When I ask students what their favorite subject is, I often hear “Lunch!”, it is almost as popular as gym. And that is understandable, it is a time to relax, be social, eat, and have some fun.
It can also be stressful time for some children. When we talk to the kids about friendships and bullying, the lunchroom can be a place where bad behavior surfaces, for the same reasons it can be fun – more chance for unstructured socialization.
To help lunchtime be a safe, happy, healthy and somewhat structured time, we do have simple rules that are non-negotiable. When you talk at home about lunch time, it would be helpful for you to know the rules and why they were created.
#1 Speak respectfully to each other, using an indoor voice. (helps reduce volume, and foster respect)
#2 Walking only, no running. (safety)
#3 Keep your hands and feet to yourself. (safety)
#4 Go right to your seat, or line up politely to get your lunch. (safety and order, up to 100 children can be coming and going in a short period of time)
#5 Raise you hand to leave the table. (safety and supervision)
#6 ONLY nut free foods are at the nut free table. (safety – no lunches from home are allowed at this table as we can guarantee their ingredients; school lunches are nut free, and students with allergies who bring nut free foods are allowed)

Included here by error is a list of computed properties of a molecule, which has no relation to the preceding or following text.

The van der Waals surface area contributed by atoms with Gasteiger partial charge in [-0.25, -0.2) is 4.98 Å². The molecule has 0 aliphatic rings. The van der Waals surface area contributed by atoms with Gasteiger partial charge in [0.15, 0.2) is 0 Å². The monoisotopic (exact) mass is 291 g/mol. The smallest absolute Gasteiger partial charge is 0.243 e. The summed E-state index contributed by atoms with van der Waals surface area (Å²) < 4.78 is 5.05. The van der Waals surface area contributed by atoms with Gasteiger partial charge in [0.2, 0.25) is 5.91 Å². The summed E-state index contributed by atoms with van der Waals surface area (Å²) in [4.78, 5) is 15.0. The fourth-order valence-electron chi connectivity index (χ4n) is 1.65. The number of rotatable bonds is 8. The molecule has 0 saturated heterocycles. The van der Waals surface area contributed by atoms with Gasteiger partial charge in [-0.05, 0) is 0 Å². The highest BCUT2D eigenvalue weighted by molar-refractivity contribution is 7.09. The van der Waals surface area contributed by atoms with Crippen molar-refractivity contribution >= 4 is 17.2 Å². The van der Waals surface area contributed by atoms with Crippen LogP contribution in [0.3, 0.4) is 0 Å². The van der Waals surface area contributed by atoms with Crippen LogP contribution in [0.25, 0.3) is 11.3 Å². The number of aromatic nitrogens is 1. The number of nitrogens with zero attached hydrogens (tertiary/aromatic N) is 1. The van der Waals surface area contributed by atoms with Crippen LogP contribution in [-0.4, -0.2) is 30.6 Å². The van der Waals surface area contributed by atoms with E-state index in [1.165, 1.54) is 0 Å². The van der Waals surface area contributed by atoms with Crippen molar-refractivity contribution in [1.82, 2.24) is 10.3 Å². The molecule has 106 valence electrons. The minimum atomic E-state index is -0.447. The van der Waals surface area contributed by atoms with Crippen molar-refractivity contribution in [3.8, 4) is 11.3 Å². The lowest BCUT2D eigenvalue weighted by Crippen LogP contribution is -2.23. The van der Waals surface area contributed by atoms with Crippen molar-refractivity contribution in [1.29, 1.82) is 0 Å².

#7 Listen to the lunch monitors. (they are the adults and are in charge)
#8 Reports and ‘Double D’ behaviors to a monitor and your teacher, using your Open Circle skills. (Open Circle is our social-emotional learning program that supports children in the development of good social skills)
#9 Do not exclude others from you table or play time.
#10 Please recycle.
Everyone wants lunch to be safe, happy, and healthy. We have over 272 children moving through the lunchroom in less than two hours. In that time, our monitors do a great job of cleaning every table so the children sit at a sanitized spot, including the nut free table. They help children open containers, cut food, put on clothing, and they supervise children inside, outside, and if they need to go to the bathroom. This is a lot to handle, but they try to do is as kindly as possible.
When children move about unexpectedly, they will be asked to sit down or get into line with their peers. Often, children are under the impression that lunch monitors don’t have the authority to do this, and it is important to remind them that the rules are there for safety, not to spoil their fun. The lunch monitors have a most important job, they are keeping our children safe.